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July 26, 2007
In the course of wedding planning, you may know the ins and outs of wedding etiquette, but some of your friends and family may not be aware of what’s acceptable. What can you do? Be proactive. Here’s how.
1. Not Sending RSVPs
What they did: Anyone who’s ever planned a wedding knows the importance of a punctual RSVP — from plotting your seating chart to giving the caterer a final headcount, it’s hard to proceed without a firm grasp of who’s coming. Unfortunately, some of your guests may treat the RSVP as a novelty rather than a necessity.
How to deal: Give it a week. After that, it’s time to give them a call. Recruit your maid of honor to help you with phone duties if you’re really struggling with missing RSVPs. Or, better yet, send out a group email (use a blind CC) saying that you need to know by [insert deadline] if they’re planning on attending. Keep the tone nice, but firm. Then, you only have to call those who don’t reply to the email (which really is a double-duty foul).
2. Sending RSVPs With Extra Guests
What they did: The good news is that the guest has returned the RSVP. The bad news is that she’d love to attend. . .with a person you never invited — maybe never heard of. Whether she believes every invite bestows the right to bring a date, or a child, adding a name on the RSVP puts everyone in an awkward position.
How to deal: To avoid potential hurt feelings, you need to establish a no-exceptions guest list policy (significant others only if engaged; no children under 18). Then, call the misguided guest to explain the circumstances. Apologize for the misunderstanding, and tell her that unfortunately the limitations (a small reception space or a tight budget) require a strict guest list. The person most likely didn’t intend to thwart your list with the addition of another guest, and will gladly come to the wedding solo.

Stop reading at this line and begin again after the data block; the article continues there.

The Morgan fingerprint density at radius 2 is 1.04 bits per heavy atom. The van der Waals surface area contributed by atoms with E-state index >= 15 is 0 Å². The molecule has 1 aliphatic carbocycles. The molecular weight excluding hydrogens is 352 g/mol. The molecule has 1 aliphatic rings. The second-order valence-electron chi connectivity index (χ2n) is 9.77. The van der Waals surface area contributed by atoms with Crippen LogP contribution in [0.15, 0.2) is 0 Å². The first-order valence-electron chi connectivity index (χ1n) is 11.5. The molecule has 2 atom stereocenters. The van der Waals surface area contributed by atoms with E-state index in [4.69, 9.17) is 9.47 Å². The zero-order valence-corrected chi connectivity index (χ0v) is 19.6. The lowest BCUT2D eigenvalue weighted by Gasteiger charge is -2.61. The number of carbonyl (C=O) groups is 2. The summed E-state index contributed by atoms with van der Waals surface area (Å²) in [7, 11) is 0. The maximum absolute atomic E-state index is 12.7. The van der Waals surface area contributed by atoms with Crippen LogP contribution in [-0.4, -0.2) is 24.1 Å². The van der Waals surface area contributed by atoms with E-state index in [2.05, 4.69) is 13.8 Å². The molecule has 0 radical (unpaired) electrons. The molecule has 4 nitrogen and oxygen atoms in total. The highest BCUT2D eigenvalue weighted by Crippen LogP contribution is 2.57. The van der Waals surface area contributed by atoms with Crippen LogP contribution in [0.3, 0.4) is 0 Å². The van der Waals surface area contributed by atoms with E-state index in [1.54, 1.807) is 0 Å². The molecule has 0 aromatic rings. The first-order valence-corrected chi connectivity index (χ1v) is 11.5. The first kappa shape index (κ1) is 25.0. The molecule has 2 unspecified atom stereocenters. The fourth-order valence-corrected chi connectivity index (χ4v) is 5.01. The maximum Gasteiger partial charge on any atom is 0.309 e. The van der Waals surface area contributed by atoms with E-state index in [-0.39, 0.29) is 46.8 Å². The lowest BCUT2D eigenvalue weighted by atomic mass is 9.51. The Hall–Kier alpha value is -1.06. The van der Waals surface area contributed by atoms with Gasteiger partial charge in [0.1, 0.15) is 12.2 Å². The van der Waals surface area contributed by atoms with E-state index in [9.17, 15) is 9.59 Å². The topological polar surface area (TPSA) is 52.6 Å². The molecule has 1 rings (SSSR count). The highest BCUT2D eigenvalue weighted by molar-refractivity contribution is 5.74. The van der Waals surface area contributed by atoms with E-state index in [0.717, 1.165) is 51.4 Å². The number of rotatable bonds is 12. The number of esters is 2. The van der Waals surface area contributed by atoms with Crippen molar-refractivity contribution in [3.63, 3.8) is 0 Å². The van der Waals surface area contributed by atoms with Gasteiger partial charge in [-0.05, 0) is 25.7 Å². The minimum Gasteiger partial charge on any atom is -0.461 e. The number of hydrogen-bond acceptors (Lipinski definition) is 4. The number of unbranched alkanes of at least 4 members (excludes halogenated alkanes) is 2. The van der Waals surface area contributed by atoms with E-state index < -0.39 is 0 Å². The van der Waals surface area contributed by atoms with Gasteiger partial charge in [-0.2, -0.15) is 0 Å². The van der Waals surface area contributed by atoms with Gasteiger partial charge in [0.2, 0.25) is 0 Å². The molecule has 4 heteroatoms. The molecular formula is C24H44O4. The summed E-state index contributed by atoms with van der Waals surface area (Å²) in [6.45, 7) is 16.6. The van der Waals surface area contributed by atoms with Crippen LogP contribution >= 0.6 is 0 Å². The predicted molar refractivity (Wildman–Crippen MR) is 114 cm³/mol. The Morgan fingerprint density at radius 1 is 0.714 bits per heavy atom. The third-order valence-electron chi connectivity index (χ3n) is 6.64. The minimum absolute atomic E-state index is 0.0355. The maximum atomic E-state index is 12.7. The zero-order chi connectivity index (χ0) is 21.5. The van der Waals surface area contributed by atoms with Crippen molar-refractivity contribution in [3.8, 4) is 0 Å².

3. Bombarding the Bride
What they did: As soon as they received the invite to your wedding, the phone calls began. Guests are treating you like their personal concierge, with questions about transportation, accommodations, and fun things to do while they’re in town.
How to deal: Make sure every guest has all the info they need by creating a wedding website. Include a link to the hotel where you’ve reserved a block of rooms, local museums and restaurants, and driving directions. Put together a welcome basket for out-of-towners with the weekend’s itinerary, so that no one feels the need to ask you about the wedding game plan.
4. Buying a Non-registry Gift
What they did: Some guests feel that buying a present from the registry is impersonal. Instead, they go and purchase a gift with a little more — er, imagination.
How to deal: Shopping off the registry can result in a pleasant surprise, or leave a couple cringing. You cannot, however, be anything but gracious for any gift you’re given. If someone has eschewed the registry and bought you a present you know you won’t use (or, even worse, they’ve given you a gift you know you’ll have to hide), check whether they sent it with the receipt. If so, they may have realized their gift might not be your style, and it’s fine to return the present. Otherwise, write a thank-you note for the thoughtful gesture, and keep the gift for as long as you can stand having it around.
5. Showing Up Late
What they did: You know how some people show up late to movies because they know there will be 20 minutes of trailers? Some guests may have a similar notion for your ceremony. We know one maid of honor who saw a late guest stroll in directly behind the bride as she walked down the aisle with her father!
How to deal: For those who are really late, ask an usher or your day-of coordinator to hang out near the rear of the ceremony site so they can make sure your processional goes undisturbed, and to have them help any late guest quickly and quietly find a seat.
6. Bringing a Big, Heavy Gift
What they did: It doesn’t sound so bad: Someone brought a huge gift to the wedding. While you really can’t complain about receiving presents at your reception — or, at all for that matter — it can be a pain to lug them home.
How to deal: Ask one of your attendants to store all the gifts in one place — preferably a locked, separate room in your reception space — so that nothing gets left behind. At the end of the evening, that attendant can account for all the gifts and then take them to the most convenient location (probably your home rather than your honeymoon suite).
7. Drinking Too Much
What they did: A few too many signature cocktails turned one of your guests from the life of the party into a bit of a mess.
How to deal: While it’s not your responsibility to babysit your guests, you can’t turn a blind eye to someone who’s had way too much to drink. If there’s any risk that the guest will try to drive, ask your planner, a responsible attendant, friend, or family member to call a cab, and to make sure they take the ride. It’s not much fun to send someone home early, but making sure everyone gets home safely is incredibly important.
(Taken from www.theknot.com)
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